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Question of the Day
“Right now it’s worse than Three Mile Island,” Olander said, but isn’t near the Chernobyl situation. Some radioactive iodine was released before the latest crisis Tuesday. Iodine is relatively short-lived, and potassium iodide pills can be used to block its uptake.
Of greater concern is the release of cesium, which officials had said was released in small amounts earlier. Cesium is absorbed throughout the body _ not just by the thyroid _ and stays in organs, tissue and the environment much longer, Mettler explained.
Cesium particles are relatively large and heavy, so they would not likely travel far in a plume. Much of it would drop near the reactor site, and officials hope, may be carried by winds east over the Pacific Ocean where it would fall harmlessly, Mettler said.
Any release of cesium is a concern environmentally and for health, said Jacqueline Williams, a radiation biologist and safety expert at the University of Rochester Medical Center in upstate New York.
“Prior to Chernobyl, we believed that the cesium would be diluted out, that once the cloud went through and it rained, the cesium would be washed out. What we found out was there was an accumulation of cesium in certain types of vegetation, and it accumulated rather than diluted,” she said.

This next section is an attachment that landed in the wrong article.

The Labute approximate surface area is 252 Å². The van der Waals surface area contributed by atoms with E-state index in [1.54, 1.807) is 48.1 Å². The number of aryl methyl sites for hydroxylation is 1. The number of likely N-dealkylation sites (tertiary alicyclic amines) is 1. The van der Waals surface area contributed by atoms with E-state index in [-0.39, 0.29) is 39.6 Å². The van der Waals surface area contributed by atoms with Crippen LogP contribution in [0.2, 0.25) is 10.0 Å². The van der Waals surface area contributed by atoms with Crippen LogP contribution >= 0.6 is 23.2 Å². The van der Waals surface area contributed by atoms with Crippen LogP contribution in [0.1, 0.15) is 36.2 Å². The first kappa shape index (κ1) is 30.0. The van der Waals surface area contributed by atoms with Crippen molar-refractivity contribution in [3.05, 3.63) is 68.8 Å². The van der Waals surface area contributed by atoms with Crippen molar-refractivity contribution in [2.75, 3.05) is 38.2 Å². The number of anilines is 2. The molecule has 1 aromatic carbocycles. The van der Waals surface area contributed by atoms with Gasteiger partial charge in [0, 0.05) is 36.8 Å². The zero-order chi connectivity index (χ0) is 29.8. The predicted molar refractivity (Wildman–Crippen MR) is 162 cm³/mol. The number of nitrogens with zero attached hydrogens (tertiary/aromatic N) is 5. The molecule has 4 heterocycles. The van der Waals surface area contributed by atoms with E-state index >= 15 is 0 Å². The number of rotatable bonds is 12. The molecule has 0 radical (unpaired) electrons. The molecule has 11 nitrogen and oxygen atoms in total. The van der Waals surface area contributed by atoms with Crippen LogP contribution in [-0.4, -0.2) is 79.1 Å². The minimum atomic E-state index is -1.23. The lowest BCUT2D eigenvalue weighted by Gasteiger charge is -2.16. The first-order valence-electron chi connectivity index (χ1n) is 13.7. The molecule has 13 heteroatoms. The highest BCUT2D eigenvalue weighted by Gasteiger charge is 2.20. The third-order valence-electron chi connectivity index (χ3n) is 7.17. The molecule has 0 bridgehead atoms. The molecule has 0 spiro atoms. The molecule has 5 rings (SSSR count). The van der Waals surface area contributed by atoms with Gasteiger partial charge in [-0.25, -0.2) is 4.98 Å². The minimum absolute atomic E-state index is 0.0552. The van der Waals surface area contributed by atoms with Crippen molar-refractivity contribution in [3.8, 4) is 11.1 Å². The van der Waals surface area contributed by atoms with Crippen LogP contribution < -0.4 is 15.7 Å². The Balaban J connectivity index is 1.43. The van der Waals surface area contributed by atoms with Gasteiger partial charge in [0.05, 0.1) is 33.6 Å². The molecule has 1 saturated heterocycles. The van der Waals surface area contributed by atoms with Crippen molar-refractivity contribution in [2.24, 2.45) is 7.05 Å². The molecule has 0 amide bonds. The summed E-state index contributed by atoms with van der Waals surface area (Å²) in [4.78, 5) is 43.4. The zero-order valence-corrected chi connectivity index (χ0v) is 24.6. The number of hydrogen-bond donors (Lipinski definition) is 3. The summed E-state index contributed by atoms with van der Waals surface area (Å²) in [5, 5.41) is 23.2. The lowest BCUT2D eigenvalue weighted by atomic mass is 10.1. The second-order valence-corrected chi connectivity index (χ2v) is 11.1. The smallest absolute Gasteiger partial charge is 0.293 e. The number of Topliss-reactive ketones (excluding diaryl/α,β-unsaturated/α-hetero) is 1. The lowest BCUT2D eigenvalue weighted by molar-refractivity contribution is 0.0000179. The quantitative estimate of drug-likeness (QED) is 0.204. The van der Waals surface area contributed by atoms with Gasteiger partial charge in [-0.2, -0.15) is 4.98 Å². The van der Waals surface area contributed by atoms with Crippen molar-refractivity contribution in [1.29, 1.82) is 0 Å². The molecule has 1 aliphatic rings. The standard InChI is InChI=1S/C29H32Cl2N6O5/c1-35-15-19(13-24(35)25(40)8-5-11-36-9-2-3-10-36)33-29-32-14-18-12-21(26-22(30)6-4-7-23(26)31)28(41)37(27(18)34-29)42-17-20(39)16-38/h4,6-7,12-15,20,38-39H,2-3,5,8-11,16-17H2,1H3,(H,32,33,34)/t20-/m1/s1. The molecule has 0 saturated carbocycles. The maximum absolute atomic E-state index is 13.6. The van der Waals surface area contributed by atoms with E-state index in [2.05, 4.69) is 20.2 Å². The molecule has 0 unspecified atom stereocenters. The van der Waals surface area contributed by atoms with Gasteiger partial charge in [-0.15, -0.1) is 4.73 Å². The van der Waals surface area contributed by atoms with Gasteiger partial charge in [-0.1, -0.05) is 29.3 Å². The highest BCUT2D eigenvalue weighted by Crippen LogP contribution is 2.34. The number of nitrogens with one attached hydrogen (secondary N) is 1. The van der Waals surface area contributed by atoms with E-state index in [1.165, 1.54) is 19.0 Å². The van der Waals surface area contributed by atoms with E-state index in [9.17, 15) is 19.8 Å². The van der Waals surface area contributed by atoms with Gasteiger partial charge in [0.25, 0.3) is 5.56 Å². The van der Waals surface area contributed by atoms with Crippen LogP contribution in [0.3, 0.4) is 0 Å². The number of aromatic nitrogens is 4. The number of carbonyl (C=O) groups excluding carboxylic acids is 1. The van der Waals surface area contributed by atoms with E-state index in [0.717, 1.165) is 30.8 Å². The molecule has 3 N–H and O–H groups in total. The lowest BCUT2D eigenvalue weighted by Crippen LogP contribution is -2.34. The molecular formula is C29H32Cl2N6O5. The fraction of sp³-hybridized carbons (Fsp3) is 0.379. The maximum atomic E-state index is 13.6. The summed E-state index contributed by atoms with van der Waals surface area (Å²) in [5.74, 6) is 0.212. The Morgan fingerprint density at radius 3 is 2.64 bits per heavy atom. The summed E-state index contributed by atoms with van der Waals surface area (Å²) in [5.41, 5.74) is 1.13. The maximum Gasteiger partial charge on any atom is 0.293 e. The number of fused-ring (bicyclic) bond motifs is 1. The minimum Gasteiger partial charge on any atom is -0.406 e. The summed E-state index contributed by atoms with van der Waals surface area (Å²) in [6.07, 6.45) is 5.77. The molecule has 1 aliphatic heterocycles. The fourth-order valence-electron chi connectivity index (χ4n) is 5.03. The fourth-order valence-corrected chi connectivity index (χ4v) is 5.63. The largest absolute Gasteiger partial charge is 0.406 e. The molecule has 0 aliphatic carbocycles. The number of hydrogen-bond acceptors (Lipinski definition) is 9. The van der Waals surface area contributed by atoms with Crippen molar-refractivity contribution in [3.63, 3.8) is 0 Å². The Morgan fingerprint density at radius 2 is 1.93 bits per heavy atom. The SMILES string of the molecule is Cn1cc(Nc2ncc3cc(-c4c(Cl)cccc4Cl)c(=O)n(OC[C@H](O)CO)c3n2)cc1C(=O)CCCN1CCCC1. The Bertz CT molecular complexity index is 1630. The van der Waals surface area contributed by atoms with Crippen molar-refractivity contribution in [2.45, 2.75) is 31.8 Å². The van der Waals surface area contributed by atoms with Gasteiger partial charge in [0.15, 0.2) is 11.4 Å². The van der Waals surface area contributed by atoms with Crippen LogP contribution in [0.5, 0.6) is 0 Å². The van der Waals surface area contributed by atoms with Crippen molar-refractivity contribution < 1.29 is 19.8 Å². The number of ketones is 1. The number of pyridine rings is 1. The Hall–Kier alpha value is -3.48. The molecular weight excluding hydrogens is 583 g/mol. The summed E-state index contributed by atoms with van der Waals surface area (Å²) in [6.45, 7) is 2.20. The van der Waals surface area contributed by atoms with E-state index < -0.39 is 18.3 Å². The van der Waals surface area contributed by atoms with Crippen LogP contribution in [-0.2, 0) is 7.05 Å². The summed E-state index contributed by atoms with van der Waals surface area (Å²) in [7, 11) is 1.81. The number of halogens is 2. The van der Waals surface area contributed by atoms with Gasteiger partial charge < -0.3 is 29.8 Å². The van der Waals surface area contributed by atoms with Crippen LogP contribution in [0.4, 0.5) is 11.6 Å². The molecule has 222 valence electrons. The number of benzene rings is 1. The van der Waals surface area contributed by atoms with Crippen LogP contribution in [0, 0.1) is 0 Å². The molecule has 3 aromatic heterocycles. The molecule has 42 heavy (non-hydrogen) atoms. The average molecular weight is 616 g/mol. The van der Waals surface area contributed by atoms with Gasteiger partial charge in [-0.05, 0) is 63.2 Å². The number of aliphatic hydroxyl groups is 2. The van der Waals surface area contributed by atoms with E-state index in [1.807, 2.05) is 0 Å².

Animals fed on the vegetation and became contaminated, and meat and milk were affected.
“You can’t be quite so blase about the fallout,” Williams said.
At Three Mile Island, however, “the public health risk was close to zero because the radiation was contained within the site itself,” Williams said.
Mettler agreed. The research he led in Russia documented 6,000 to 7,000 additional cases of thyroid cancer in people who were children and teens when Chernobyl occurred, “and there are questionable increases of leukemia in the cleanup workers but it’s not certain.”
And were there long-lasting problems from Three Mile Island?
“Not that most of the scientific community believes,” Mettler said.
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